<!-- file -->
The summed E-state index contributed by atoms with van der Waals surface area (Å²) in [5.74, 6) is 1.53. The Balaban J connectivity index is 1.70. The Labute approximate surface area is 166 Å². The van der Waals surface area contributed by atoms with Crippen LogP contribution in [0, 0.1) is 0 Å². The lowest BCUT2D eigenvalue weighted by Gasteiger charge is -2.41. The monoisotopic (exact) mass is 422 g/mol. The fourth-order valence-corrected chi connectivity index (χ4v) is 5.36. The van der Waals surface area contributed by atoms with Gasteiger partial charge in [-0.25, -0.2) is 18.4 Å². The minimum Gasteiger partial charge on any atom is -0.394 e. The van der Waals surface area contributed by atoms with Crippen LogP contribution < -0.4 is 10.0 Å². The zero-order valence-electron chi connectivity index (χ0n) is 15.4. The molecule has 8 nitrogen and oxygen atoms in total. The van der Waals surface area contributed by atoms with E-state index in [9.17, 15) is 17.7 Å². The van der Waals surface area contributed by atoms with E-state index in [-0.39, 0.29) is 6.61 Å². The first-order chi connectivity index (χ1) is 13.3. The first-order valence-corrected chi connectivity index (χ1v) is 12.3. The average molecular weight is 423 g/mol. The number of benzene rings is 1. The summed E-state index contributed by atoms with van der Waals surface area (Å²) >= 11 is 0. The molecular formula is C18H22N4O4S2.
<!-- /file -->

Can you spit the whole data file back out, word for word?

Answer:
The summed E-state index contributed by atoms with van der Waals surface area (Å²) in [5.74, 6) is 1.53. The Balaban J connectivity index is 1.70. The Labute approximate surface area is 166 Å². The van der Waals surface area contributed by atoms with Crippen LogP contribution in [0, 0.1) is 0 Å². The lowest BCUT2D eigenvalue weighted by Gasteiger charge is -2.41. The monoisotopic (exact) mass is 422 g/mol. The fourth-order valence-corrected chi connectivity index (χ4v) is 5.36. The van der Waals surface area contributed by atoms with Gasteiger partial charge in [-0.25, -0.2) is 18.4 Å². The minimum Gasteiger partial charge on any atom is -0.394 e. The van der Waals surface area contributed by atoms with Crippen LogP contribution < -0.4 is 10.0 Å². The zero-order valence-electron chi connectivity index (χ0n) is 15.4. The molecule has 8 nitrogen and oxygen atoms in total. The van der Waals surface area contributed by atoms with E-state index in [9.17, 15) is 17.7 Å². The van der Waals surface area contributed by atoms with E-state index in [-0.39, 0.29) is 6.61 Å². The first-order chi connectivity index (χ1) is 13.3. The first-order valence-corrected chi connectivity index (χ1v) is 12.3. The average molecular weight is 423 g/mol. The number of benzene rings is 1. The summed E-state index contributed by atoms with van der Waals surface area (Å²) >= 11 is 0. The molecular formula is C18H22N4O4S2.